EVANSTON, Ill. – At the risk of sounding like Captain Obvious, the Iowa football team is getting worse as the season drags on.
It’s still premature to call Iowa a bad team, but things are certainly pointing in that direction based on Saturday’s 28-17 loss to Northwestern.
Good teams find different ways to prevail, whereas teams that aren’t very good find different ways to lose.
The same Iowa team that was shredded by Penn State’s passing attack during a 38-14 beat-down last Saturday at Kinnick Stadium got torched on the ground by Northwestern, surrendering 349 rushing yards. That’s the most rushing yards that Iowa has allowed since the 2000 season.
It’s amazing, or disturbing depending on your point of view, that Northwestern won the game by double-digits despite only passing 10 times. But why risk throwing interceptions when you don’t have to?
Why risk passing on third-down when all your quarterback has to do is scramble for a first down?
You knew Iowa was in trouble when Northwestern quarterback Kain Colter converted two third-and-long situations on the opening drive of the game. Northwestern faced a third-and-9 at its own 48-yard line when Colter eluded several defenders for a 20-yard gain.
He then scored five plays later on a 5-yard run, his first of three touchdowns on the day.
Iowa had no answer for Colter or for Northwestern running back Venric Mark. They finished with 166 and 162 rushing yards, respectively. It marked the first time that Iowa has allowed two players to rush for over 150 yards in the same game since Marion Barber and Laurence Maroney accomplished the feat for Minnesota in 2004.
“He’s just a very explosive athlete,” Iowa coach Kirk Ferentz said of Colter, who also doubles as a receiver. “Both him and Mark, they’re quick, smart and instinctive. He did a good job against us last year.
“I’m not totally surprised how they played it today. I don’t know what their plan was going in, but they were having good success with that.”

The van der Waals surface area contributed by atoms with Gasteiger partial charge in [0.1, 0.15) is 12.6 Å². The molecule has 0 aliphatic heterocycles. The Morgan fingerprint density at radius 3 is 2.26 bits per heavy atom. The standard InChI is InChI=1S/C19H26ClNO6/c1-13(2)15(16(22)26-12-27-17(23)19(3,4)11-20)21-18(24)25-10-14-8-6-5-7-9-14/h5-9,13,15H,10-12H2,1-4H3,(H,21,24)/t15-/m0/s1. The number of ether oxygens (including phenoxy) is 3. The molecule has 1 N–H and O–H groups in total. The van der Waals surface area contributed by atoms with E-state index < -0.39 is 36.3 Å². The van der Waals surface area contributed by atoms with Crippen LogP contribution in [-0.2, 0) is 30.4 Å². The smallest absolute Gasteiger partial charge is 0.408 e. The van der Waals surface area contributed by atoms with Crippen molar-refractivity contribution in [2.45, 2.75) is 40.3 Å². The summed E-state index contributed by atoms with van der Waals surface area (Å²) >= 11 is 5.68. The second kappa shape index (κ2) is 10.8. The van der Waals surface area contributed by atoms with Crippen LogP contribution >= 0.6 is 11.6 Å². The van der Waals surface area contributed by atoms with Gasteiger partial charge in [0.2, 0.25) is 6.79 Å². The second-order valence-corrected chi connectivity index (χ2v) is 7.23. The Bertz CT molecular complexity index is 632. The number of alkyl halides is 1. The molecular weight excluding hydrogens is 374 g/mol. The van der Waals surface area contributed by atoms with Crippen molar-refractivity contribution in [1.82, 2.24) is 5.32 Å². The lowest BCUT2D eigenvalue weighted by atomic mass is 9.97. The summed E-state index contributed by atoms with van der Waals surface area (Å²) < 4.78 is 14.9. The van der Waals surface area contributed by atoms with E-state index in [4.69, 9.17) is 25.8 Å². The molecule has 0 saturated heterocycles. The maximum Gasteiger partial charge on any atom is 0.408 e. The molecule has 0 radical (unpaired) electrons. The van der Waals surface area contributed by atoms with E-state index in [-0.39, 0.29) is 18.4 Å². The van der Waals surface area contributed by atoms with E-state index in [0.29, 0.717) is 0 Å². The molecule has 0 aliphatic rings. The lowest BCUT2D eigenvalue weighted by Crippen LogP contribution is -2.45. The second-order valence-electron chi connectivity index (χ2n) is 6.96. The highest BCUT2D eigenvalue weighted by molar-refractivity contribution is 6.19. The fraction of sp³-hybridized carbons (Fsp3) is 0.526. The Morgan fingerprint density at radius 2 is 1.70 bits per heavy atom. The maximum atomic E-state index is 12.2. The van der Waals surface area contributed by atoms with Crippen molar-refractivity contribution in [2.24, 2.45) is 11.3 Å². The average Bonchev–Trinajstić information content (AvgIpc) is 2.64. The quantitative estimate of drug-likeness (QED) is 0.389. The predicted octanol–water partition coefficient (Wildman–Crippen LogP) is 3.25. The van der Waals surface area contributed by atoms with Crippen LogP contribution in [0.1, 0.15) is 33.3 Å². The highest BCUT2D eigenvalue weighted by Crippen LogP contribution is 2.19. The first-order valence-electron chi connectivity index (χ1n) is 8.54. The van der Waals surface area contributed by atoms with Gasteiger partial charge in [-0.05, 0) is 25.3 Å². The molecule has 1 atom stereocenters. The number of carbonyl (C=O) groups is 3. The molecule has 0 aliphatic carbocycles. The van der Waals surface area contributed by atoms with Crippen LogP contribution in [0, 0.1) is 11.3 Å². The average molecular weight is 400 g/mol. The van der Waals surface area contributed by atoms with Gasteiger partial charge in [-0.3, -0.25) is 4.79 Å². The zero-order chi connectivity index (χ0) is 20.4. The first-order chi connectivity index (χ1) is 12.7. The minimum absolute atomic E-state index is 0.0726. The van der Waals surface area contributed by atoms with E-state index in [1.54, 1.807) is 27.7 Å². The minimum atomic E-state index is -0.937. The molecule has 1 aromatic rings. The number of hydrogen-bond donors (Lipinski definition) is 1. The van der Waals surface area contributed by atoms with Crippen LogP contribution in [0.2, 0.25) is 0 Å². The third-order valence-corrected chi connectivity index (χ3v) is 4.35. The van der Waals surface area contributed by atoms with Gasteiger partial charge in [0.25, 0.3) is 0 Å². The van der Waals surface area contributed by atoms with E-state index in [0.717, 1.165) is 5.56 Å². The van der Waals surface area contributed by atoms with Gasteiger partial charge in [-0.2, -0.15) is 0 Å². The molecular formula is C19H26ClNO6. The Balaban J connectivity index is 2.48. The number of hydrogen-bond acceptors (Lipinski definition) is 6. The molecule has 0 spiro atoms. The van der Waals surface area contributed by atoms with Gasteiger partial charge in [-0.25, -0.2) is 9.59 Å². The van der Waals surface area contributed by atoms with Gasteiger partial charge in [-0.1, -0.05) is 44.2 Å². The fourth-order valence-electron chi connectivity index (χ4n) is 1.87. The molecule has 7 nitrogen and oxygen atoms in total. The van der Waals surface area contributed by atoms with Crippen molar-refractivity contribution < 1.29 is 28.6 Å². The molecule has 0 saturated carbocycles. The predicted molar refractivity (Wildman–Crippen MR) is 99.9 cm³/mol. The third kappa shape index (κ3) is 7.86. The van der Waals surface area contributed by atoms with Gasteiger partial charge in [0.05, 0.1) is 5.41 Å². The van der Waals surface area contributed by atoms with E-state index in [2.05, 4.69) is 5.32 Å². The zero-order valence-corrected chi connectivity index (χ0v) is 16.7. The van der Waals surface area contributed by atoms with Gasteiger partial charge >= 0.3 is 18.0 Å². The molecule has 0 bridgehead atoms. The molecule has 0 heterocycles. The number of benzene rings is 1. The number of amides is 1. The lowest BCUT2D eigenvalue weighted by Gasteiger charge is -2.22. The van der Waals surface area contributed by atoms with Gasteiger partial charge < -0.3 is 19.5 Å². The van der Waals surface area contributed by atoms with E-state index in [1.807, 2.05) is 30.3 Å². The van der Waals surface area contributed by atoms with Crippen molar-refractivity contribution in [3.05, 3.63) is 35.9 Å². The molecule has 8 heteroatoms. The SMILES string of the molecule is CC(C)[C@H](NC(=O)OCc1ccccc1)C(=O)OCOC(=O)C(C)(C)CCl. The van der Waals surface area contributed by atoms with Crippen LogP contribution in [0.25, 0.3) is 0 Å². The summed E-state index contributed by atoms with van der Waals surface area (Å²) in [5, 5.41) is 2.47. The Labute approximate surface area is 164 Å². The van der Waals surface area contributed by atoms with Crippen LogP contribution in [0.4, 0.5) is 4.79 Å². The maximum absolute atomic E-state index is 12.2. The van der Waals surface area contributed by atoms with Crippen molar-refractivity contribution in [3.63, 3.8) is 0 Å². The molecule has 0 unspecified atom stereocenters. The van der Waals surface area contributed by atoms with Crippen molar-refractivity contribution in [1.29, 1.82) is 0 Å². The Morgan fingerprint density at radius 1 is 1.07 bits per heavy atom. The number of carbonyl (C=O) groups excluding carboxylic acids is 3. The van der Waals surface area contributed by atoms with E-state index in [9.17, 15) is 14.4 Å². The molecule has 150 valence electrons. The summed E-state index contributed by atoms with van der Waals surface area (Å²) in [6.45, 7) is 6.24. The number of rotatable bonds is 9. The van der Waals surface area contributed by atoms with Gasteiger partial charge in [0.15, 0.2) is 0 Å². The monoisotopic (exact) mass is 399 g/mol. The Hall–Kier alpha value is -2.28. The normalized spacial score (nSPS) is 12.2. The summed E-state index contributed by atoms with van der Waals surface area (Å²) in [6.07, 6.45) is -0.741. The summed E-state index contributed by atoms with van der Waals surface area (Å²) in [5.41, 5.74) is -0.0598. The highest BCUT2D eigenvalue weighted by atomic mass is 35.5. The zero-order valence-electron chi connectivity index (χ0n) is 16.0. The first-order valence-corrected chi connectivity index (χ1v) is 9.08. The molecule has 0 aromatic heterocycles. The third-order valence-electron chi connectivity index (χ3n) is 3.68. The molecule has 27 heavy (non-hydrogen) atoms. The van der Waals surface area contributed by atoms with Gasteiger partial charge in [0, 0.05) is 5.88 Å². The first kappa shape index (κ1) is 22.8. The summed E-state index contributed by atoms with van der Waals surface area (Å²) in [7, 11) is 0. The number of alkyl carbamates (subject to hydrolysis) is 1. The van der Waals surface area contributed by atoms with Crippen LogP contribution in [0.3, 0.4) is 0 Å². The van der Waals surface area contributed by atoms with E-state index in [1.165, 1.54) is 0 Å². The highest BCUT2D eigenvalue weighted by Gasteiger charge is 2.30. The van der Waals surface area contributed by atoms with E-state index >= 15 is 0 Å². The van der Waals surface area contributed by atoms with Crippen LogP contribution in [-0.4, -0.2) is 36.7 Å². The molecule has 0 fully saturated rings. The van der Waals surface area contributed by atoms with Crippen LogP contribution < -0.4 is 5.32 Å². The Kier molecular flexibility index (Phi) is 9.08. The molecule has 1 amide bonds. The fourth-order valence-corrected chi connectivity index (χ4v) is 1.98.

Iowa knew what to expect from Northwestern on offense, and yet still couldn’t stop Colter and his slippery cohorts.
It was hard to keep track of how many times Colter and Mark made an Iowa defender look silly in space because it happened so often.
It also was hard to watch the Iowa offense, especially when it shifted to its hurry-up approach in the fourth quarter, because it looked so discombobulated. The fact that Iowa was penalized for delay of game while running the hurry-up offense in the fourth quarter is inexcusable and sort of a microcosm of this season.
One of the few bright spots for Iowa on Saturday was the return of sophomore running back Damon Bullock, who rushed for 107 yards and caught five passes for 41 yards. However, his return came at the expense of Mark Weisman, who suffered yet another injury setback on Saturday.
It was easy to point to senior quarterback James Vandenberg as the main reason why Iowa got blasted by Penn State last Saturday. But you couldn’t pin the Northwestern loss solely on Vandenberg’s shoulders because he actually made some nice throws against the Wildcats.
This was a team loss any way you slice it. The offense, defense and special teams all contributed equally to the misery.
And now here we are two-thirds of the way through the regular season and the Iowa players are still talking about how they have to learn from their mistakes. They’re still saying that most of the problems can be traced to a lack of execution. And they’re still saying the only solution is to get back to work at practice.
In other words, they’re saying what Ferentz expects them to say after a loss.
“There aren’t many options,” Ferentz said. “You go back to work tomorrow and you get back on your feet. That’s the only choice that we have.”
The problem with that response is that fans and members of the media are getting fed up with hearing the same explanations after a loss. Fans are tired of watching Iowa be out-performed and they’re frustrated with hearing the same reasons for why it happened afterwards.
Imagine the level of frustration should Iowa lose at lowly Indiana next Saturday (2:30 p.m., Big Ten Network). A game that looked very winnable just a few weeks ago now looks like a daunting task with the Hoosiers showing signs of life, including winning at Illinois on Saturday.
Iowa junior linebacker James Morris has lost more games in the past two weeks than he did during his final three years at Solon High School when his teams went undefeated. You can tell that the losing is starting to wear on Morris.
“We’re down right now, but what can you do about it?” Morris said. “We’ve just got to pick ourselves up and play football.”
Morris then went on to say that there aren’t any quitters on the Iowa team, nor is the team at risk of being divided.
This Iowa team is more at risk of being home for the holidays.
Category: Iowa Hawkeyes Football